Spaghetti westerns were also a kind of reimagining of classic westerns, which themselves were American period theatre set with horses and saloons rather than streetcars and drawing rooms. The violence is an integral part of the yarn because the films are set in a brutal environment where guns were used to settle things. The idea is similar in Jidaigeki/samurai films. Just substitute swords for guns.

KungFu films whole reason d'etre is martial arts, that's the centre of the film, with the story , for what it's worth, used to set up tthe action bits..

I can recall the stories and plots of a lot of westerns but am hard pushed to do so with Kung Fu films.

I'm just thinking out loud but my views are something along these lines.

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4 hours ago, BillF said:

Love it! One of my all-time favourites! :tup

It's one of the rare films that seems to deepen with each viewing. 

I'd say it's Pacino's best performance. Sonny and Sal are such pathetic characters,  brilliantly played . Cazale is amazing and heartbreakingly sad.

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Where? It's PD, and I found it streaming on a Roku channel. Nice enough print, and no commercials. But it's also here: https://archive.org/details/ThePay-Off

Why? Why not? Because it's there? Because I liked the sound of the description? Because I needed to kill a little over an hour before getting out of be this morning?

It's certainly dated and/or "of it's time"but still entertaining. Pre-Code, so there's some moral nuance in the script. Crime does not pay, but it still has its beneficiaries at film's end.  the main character is an anti-hero,the leader of a jewelry-heisting gang who doesn't believe in gunplay, much to the consternation of the crew he leads. He takes in a young couple and wants to keep them out of the racket, but his # 2 guy has other ideas. The gang leader is actually very sympathetic all the way through, a less suavecito Alexander Monday of sorts, and definitely on the wrong side of the law.

And the acting is...interesting, some of the actors were coming from silent movies, and their body/facial language shows that. And this Lowell Sherman guy was apparntly an popular figure in his time, acting and directing both.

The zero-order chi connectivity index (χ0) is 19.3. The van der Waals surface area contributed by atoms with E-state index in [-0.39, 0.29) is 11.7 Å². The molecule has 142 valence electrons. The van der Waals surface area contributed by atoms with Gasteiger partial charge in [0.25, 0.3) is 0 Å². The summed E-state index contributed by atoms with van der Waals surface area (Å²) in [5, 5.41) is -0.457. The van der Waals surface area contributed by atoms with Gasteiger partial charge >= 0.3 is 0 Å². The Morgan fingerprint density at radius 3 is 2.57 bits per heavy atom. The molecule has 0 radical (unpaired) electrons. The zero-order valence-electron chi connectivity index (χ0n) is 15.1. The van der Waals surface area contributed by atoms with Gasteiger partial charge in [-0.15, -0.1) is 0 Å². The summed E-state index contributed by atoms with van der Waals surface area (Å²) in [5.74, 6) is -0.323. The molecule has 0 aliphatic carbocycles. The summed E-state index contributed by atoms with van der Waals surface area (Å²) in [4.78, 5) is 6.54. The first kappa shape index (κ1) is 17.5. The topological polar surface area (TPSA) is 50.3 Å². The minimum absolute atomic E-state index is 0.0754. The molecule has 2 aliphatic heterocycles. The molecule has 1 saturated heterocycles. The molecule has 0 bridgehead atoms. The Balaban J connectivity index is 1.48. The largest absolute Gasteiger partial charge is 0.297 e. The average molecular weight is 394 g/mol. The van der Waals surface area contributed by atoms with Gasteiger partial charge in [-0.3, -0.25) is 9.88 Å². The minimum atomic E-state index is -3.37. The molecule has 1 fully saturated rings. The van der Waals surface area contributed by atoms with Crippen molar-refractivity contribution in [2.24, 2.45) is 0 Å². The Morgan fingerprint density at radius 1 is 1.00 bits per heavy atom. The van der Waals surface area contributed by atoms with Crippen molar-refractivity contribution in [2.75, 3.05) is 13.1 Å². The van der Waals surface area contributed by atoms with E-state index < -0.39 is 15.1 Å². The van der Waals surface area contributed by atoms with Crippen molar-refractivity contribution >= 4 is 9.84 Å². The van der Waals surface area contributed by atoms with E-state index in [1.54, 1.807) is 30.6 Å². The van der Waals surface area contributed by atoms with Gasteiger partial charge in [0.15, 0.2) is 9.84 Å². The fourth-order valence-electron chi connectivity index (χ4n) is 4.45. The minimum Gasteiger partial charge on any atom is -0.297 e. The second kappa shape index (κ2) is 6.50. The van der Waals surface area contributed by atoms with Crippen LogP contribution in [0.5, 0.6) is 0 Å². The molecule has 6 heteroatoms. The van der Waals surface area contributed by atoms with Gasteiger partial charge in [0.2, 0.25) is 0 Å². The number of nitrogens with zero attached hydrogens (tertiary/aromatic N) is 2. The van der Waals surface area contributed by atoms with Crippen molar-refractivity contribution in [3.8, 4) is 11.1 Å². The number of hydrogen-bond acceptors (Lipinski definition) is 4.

Is it worth looking for? Hmmmm....probably not actively/aggressively, but if you stumble across it, and have about 70 minutes to spare, yeah, have a look.

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3 hours ago, BillF said:

Another great favourite! You must be a mind reader! Or perhaps it's just that era. You're now expected to come up with The Conversation. :D

Just serendipity. I was watching Last Flag Flying http://www.imdb.com/title/tt6018306/ and noted that there were more than coincidental resemblances to The Last Detail. Curious, I checked the credits and, lo and behold, the joint screenplay writer is also the writer of The Last Detail. This in turn cast my mind to the often revisited classics from the 1970's.

Next up is Taxi Driver but The Conversation is waiting in the wings.

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I,Tonya - Craig Gillespie (2017)

http://www.reelviews.net/resources/img/posters/thumbs/i_tonya_poster.jpg

Really good, hard hitting drama tells the story of her rise and fall.

Explains her great strength and technical skill and the way her working class life was at odds with the image the skating authorities wanted to project to the public. She wasn't a princess.

Focuses on her family life and the crushing abuse she suffered from her insufferable mother and husband.

Strong performances all round. Recommended although I wish the music wasn't so in your face.